Another year, another rejection for Mark McGwire by Hall of Fame voters.
No one can question his numbers: 583 career home runs, 1,414 RBI, 12 All-Star Games, a World Series ring, a Rookie of the Year award and the magnificent 1998 season in which he broke Roger Maris' record and capitivated the imagination of a community of fans still jaded by the 1994 strike.
If that's all that was on his resume, he'd already have made his induction speech.
Instead, though, he's drifting in the wrong direction. He received 118 votes, 22 percent of the total and 287 shy of the 405 he needed to earn a spot among baseball's elite. A year ago, he received 128 votes, 280 shy of the 408 that would have gotten him to Cooperstown. He's going backwards.
And that's not just a shame, it's something of a shock.
McGwire's disastrous appearance in front of Congress almost four years ago assured that his induction wouldn't come as easily as that of former teammate Rickey Henderson, who cruised into Cooperstown on Monday with almost 95 percent of the vote.
Over the last few years, though, the baseball world seems to have to come to grips with the Steroid Era. The Mitchell Report released a year ago included 89 names -- and writers almost unanimously agreed that it could have had dozens more names on it than it did. The report had such a small base of research -- mostly Kirk Radomski and Brian McNamee -- that it couldn't possibly have been a comprehensive list of the major leaguers who had used performance-enhancing drugs.
It seemed as though that realization would help McGwire. Yes, his appearance in front of Congress all but confirmed that some sort of performance-enhancer had aided his pursuit of Maris in 1998 and his career home-run total, eighth-best in baseball history. But if we now believe that a huge percentage of major leaguers in the 1980s and 1990s used steroids to inflate their numbers, we can look at McGwire in that context.
Jayson Stark might have articulated it best when he made public his Hall of Fame ballot a year ago:
The fact is, people have oversimplified this issue, to the point that, if you listen to the way most folks talk about it, you'd think there were only 10 players taking any kind of performance-enhancing drugs in the '90s.
But we know that, in truth, there were probably hundreds. So should I cast votes only against players who happened to get mentioned in Jose Canseco's book, or who got subpoenaed by Congress? What about all the other players who I might suspect were doing something but whose names have never come up in this conversation?
Here's a name that has never come up in this conversation: Rickey Henderson. As we watch steroid testing take its toll on a generation of 30-something players who we'd thought would have more left in the tank than they do, a player like Henderson looks like a medical marvel. He played in at least 110 games in every season from 1988, when he was 29, until 2001, when he was 42. He played in at least 130 games in seven of those 14 years.
And here's one damning statistic: His home-run total dwindled from 29 in 1990, when he was 31 years old, all the way down to nine in 1996, when he was 37 but still played in 465 games with the San Diego Padres. He hit just eight the next season, a season split between the Padres and the then-Anaheim Angels.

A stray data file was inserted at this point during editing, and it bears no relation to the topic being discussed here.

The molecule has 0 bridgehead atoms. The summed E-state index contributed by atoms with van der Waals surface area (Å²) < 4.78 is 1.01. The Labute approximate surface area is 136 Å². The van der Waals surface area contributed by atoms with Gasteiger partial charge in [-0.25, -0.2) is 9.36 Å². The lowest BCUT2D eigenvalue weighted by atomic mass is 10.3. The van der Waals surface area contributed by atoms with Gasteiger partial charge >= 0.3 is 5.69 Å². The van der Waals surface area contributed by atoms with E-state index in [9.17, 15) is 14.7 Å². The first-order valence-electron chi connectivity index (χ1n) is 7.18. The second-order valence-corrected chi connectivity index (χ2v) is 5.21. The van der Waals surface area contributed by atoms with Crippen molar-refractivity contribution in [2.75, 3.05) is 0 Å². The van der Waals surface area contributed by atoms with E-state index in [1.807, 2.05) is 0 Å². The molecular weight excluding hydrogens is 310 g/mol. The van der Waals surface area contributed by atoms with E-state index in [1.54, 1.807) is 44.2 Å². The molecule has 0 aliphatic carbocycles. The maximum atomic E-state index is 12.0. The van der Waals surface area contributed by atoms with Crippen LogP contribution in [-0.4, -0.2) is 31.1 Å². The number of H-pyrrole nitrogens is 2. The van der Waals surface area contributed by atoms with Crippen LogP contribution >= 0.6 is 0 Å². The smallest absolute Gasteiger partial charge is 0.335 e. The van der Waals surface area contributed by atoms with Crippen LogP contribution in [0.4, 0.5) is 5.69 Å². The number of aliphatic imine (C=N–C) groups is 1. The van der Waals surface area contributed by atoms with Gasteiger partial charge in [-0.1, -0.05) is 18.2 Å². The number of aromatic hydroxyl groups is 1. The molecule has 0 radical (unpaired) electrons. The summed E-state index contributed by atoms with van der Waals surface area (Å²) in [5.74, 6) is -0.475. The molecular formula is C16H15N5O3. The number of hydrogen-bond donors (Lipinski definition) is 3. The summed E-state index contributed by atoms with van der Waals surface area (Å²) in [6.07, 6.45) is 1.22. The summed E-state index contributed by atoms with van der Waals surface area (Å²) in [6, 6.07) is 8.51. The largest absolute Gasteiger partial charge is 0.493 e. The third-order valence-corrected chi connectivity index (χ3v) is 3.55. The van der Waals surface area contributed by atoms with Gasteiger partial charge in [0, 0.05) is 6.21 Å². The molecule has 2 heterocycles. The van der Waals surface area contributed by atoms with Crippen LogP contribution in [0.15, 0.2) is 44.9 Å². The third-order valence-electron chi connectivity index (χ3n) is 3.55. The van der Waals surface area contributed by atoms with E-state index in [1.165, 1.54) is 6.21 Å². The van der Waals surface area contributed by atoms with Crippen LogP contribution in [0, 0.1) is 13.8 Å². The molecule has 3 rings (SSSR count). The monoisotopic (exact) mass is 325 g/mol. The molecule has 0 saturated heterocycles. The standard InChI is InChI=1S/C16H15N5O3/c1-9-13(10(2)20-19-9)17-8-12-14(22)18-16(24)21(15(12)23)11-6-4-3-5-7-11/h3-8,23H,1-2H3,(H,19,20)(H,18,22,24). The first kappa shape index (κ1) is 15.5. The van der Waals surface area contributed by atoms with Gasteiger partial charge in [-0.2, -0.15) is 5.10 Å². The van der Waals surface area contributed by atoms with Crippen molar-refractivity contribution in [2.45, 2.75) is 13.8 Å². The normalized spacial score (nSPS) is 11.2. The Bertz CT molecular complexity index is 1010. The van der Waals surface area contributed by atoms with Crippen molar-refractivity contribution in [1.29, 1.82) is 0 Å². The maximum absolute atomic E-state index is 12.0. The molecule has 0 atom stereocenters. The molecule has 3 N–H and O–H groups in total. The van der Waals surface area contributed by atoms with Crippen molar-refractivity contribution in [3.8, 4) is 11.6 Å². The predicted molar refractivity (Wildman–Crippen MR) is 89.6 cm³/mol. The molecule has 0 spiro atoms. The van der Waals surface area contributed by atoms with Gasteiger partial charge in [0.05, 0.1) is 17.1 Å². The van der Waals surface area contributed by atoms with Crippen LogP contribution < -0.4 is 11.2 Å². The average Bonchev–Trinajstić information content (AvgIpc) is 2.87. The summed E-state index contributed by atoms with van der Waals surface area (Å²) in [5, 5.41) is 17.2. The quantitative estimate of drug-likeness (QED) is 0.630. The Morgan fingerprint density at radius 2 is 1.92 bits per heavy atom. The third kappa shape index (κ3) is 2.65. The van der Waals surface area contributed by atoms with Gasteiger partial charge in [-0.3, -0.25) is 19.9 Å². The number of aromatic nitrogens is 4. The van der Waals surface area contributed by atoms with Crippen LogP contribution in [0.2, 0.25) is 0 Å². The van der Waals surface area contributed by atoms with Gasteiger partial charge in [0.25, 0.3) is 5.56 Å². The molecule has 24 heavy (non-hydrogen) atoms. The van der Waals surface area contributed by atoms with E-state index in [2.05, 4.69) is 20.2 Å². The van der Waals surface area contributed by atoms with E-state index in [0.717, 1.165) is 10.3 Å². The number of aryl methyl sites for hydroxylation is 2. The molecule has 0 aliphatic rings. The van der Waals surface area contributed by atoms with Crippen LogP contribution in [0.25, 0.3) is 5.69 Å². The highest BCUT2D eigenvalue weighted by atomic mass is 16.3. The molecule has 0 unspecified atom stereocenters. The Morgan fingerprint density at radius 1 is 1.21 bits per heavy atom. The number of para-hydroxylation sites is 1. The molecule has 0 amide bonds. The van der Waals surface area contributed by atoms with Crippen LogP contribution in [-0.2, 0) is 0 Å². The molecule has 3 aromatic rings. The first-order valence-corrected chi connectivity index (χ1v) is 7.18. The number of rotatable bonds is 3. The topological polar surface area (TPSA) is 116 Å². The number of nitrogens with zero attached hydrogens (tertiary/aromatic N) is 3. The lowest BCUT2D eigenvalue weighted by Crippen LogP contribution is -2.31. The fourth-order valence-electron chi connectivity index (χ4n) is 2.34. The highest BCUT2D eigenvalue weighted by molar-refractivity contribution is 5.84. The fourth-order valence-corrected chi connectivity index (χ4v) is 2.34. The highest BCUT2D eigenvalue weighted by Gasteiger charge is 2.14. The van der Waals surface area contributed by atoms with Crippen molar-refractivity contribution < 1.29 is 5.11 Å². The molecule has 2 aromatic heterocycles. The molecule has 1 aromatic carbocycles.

In 1998, though, upon his return to the Oakland A's, he suddenly hit 14 -- at the age of 39. He hit 12 in 121 games played the next season with the Mets -- at the age of 40. At the same time, though he'd stolen double-digit bases between 1993 and 1997, he did so in back-to-back-to-back years at the ages of 39, 40 and 41.
No one here is accusing Rickey Henderson of anything. There's no evidence he did anything wrong. He didn't look like an idiot in front of Congress; he didn't appear on the Mitchell Report. There's just no shred of evidence against him, like there's no shred of evidence against hundreds of his contemporaries.
But that's the problem -- there's not enough evidence about anything that happened in that era. Henderson wasn't a home-run hitter by trade, so he didn't get called to testify in front of Congress. Henderson didn't play for the Mets during the 10 years in which Radomski was there, so there's a perfectly logical reason for him not to appear on the Mitchell Report. And the same applies to Jose Canseco and the book that started it all -- Canseco was traded to the Rangers in 1992, when Henderson still was 33 years old and hitting 20 home runs a season.
(You'll notice, by the way, that after Canseco left, Henderson's home-run totals dropped dramatically. Coincidence? Who knows?)
Again, no one here is accusing Henderson of anything. This is just an effort to argue that we can't dish out punishment -- in the form of the denial of entrance to Cooperstown -- based on the incredibly limited amount of evidence about the Steroid Era.
Mark McGwire still lingers in purgatory thanks to the circumstantial evidence of his testimony in front of Congress; not even 25 percent of Hall of Fame voters are checking the box next to his name. Meanwhile, Rickey Henderson is cruising into the Hall of Fame with almost 95 percent of the vote and will deliver one of the most eagerly anticipated acceptance speeches in history this summer.
Steroids tainted an entire generation of baseball players. If you want to keep them all out of the Hall of Fame, keep them all out. That's fine. That's probably why, in fact, Henderson wasn't a unanimous selection.
But the idea of voting for Rickey Henderson, whose numbers late in his career have to raise an eyebrow, and not voting for Mark McGwire, about whom nothing has ever been proven? It's selective justice. It's a travesty. And if it keeps up, it's going to turn Hall of Fame voting into a joke for the next quarter of a century.